'Literary theorists used to say that their most abstruse prose was "writing the difficulty"—that the sentences were tortuous because there was no briskly commonsensical way of representing a complex issue. Sarah Palin, alas, talks the difficulty. She may claim, as she did in last Thursday's Vice-Presidential debate, that "Americans are cravin' that straight talk," but they are sure not going to get it from the Governor—not with her peculiar habit of speaking only half a sentence and then moving on to another for spoliation, that strange, ghostly drifting through the haziest phrases, as if she were cruelly condemned to search endlessly for her linguistic home: "I do take issue with some of the principle there with that redistribution of wealth principle that seems to be espoused by you."'
- James Wood in The New Yorker, 13 October 2008

12 October 2008

The stupid vote

The US presidential election is only a few weeks away so John Oliver, Senior Polling Analyst for The Daily Show, highlights the importance of a section of the voting public that seldom receives due credit for the pivotal role they play in deciding election campaigns: the stupid.

10 October 2008

Dishonesty is the best policy

A cranky local MP, Chris Ruane, has painted over a shopfront sign in Rhyl, north Wales, that has proclaimed the now-disused establishment to be "Rhyl's biggest receiver of stolen goods".  Ruane argued that 'the name is emblazoned across the front of the building, which sends out completely the wrong message about Rhyl'.  The sign had been in place for decades, and Ruane said that the sign was often used by the media to portray Rhyl in a negative light.
If it was up to me I'd relish the opportunity to live in a town in which the criminals are so helpful!
- BBC News, 10 October 2008  

De-boganising Upper Hutt

Council business services director Chris Upton summarised past feeling about the city in a report put out for public consultation.  "Upper Hutt has been tagged with a negative perception for many years," he wrote. "This is not just from people who live in Wellington, or people that knew somebody who drove a [Holden] Torana and wore a black jersey".  Poor perceptions had spread to "many developers, investors and retailers who carry negative connotations of our city - that is, if they even have a reason to think about Upper Hutt".
The newspaper article then goes on to spoil the effect somewhat by interviewing as many local residents owning Holdens as possible.
Incidentally, I have fond memories of a visit to Upper Hutt to see an Arts Festival play a couple of years ago.  The performance - the Maori drama 'Battalion' - was enjoyable, but soon the time came to return to the bright lights of Wellington City.  As I was unfamiliar with the layout of the Upper Hutt town centre, I got a little lost navigating through the many roundabouts.  Luckily I espied a sign - 'City Centre' - so I followed that, hoping to find the route back to the motorway and home.  Unfortunately I just ended up amongst more roundabouts, Pizza Huts and dairies.  Only then did I realise that the sign wasn't pointing the way to Wellington city centre: it was directing me to the Upper Hutt 'city centre'.  Something of an oxymoron there.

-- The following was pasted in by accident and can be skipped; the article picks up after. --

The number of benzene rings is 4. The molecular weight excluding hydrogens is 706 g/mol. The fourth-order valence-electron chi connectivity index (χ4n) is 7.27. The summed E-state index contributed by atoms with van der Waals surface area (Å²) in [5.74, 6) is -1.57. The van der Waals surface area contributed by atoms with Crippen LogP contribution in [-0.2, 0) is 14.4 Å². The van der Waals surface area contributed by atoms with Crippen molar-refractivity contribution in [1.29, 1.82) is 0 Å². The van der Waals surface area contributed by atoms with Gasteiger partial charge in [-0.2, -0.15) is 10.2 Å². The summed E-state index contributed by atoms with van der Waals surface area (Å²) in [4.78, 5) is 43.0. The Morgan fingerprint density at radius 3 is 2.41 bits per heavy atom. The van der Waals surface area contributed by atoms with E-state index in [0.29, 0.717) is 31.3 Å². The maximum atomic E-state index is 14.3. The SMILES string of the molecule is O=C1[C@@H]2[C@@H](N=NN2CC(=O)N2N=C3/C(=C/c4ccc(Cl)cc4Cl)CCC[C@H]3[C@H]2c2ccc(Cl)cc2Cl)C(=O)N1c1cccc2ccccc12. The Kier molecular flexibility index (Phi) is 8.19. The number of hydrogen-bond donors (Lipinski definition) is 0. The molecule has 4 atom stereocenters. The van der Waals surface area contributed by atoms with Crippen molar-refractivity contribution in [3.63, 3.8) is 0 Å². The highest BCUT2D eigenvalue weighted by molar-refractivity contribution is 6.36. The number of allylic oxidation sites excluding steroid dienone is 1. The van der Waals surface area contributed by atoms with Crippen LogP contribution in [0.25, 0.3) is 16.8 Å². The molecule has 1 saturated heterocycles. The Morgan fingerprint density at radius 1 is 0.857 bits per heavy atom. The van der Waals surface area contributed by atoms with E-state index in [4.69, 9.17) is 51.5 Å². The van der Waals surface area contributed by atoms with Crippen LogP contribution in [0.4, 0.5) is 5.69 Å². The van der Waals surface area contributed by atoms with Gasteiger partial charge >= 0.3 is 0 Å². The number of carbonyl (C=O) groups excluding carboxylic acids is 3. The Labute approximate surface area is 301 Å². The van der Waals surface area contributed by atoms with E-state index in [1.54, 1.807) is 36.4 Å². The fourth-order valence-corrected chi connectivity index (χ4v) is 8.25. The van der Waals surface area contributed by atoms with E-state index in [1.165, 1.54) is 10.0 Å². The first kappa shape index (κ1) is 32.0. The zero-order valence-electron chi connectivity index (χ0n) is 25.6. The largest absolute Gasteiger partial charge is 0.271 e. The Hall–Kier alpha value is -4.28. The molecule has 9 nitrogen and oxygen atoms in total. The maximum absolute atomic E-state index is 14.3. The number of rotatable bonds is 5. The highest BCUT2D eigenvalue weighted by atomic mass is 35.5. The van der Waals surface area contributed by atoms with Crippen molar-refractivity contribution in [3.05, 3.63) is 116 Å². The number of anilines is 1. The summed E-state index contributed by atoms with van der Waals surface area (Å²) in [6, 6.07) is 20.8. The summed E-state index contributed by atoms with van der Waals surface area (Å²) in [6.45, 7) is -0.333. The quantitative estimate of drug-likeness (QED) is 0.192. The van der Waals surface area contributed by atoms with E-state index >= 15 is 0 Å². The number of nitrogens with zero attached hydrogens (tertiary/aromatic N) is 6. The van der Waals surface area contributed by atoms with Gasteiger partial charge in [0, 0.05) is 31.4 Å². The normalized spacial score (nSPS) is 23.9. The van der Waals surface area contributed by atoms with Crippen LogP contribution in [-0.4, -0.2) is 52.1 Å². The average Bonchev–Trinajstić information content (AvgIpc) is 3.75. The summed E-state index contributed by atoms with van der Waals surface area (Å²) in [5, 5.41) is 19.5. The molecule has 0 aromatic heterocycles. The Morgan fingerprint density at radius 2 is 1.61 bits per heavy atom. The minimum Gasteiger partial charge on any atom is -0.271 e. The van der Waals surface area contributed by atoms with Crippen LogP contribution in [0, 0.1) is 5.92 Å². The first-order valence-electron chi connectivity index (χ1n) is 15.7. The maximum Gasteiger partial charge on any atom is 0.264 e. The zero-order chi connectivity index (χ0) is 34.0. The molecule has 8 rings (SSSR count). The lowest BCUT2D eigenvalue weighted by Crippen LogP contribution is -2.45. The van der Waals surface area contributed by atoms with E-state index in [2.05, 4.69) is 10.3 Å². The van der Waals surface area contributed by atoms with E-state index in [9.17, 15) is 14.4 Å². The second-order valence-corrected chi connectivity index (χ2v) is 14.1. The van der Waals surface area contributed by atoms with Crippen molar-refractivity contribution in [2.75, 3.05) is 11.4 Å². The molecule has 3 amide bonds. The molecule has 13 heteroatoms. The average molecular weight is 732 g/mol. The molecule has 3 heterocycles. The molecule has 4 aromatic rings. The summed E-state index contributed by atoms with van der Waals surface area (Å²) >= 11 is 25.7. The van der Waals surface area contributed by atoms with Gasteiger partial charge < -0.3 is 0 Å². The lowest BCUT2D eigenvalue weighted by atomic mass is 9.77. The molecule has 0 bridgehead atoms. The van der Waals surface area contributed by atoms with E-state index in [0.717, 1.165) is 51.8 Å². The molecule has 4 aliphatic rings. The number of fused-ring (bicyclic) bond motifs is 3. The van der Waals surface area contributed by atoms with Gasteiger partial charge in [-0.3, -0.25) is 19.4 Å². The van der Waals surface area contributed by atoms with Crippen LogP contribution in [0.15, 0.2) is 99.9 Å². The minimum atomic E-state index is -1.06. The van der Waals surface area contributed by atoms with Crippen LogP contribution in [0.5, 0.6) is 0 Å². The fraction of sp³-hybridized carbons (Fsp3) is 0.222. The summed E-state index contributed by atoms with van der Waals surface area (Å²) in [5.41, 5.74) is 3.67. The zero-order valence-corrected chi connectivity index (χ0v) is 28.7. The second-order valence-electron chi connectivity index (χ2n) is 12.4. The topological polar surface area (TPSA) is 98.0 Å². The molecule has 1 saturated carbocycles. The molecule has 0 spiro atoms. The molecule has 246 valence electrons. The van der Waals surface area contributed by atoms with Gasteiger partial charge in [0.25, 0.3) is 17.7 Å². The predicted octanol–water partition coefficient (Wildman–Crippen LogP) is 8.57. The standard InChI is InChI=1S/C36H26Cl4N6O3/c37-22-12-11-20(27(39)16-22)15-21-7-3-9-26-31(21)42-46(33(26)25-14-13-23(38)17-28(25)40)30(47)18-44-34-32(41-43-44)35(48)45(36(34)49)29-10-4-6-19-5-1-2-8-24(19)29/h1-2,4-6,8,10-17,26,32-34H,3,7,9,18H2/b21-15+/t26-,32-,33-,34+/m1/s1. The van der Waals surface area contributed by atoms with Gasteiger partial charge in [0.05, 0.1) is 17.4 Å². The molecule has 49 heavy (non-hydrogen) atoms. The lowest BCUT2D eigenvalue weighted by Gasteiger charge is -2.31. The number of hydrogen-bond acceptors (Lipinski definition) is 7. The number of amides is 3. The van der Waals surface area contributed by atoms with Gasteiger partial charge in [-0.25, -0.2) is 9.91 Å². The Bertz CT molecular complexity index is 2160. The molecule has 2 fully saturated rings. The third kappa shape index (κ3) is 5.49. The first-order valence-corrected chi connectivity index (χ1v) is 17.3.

- Dominion Post, 9 October 2008

09 October 2008

Dens of iniquity

'Puritans detested the theatre and tended to blame every natural calamity, including a rare but startling earthquake in 1580, on the playhouses. They considered theatres, with their lascivious puns and unnatural cross-dressing, a natural haunt for prostitutes and shady characters, a breeding ground of infectious diseases, a distraction from worship, and a source of unhealthy sexual excitement. All the female parts were of course played by boys - a convention that would last until the Restoration in the 1660s. In consequence, the Puritans believed that the theatres were hotbeds of sodomy - still a capital offence in Shakespeare's lifetime - and wanton liaisons of all sorts.

There may actually have been a little something to this, as popular tales of the day suggest. In one story a young wife pleads with her husband to be allowed to attend a popular play. Reluctantly the husband consents, but with the strict proviso that she be vigilant for thieves and keep her purse buried deep within her petticoats. Upon her return home, the wife bursts into tears and confesses that the purse has been stolen. The husband is naturally astounded. Did his wife not feel a hand probing beneath her dress? Oh, yes, she responds candidly, she had felt a neighbour's hand there - 'but I did not think he had come for that'

- Bill Bryson, 'Shakespeare', 2007

Overclocking debt

The famous National Debt Clock in New York has reached its own mini-Millennium Bug moment.  When the US national public debt figure reached $10 trillion last month, the clock was unable to show the full amount, because it only had 13 digits.  The clock's owners are adding two more zeroes, although when they need to use two more zeroes there may not be enough money around to pay for the electricity to illuminate the sign...

Perhaps we should take Matthew's advice and get clued up on how things ended up so shaky?

- Source: BBC News, 9 October 2008 

08 October 2008

Fixing a hole?

A birthday party was held in the street by local traders in Edinburgh... for a pothole.  Protesting at the time taken to fix the hole in Leith Walk, the traders erected a banner: 'Happy birthday hole - one year old'.  But to their surprise their mock birthday celebrations were interrupted when local tram-line contractors tore down the banner and began popping the balloons the traders had tied up.  A minor scuffle ensued:

Diane Taylor-Wallace, owner of the Snail Mail shop, said: "I'm still a bit shocked, it got nasty really quickly. I was in the shop chatting and I heard the noise of balloons popping and automatically thought some kids had got hold of them.  So I went out with my best stern granny look but to my amazement I saw all these grown men bursting the balloons"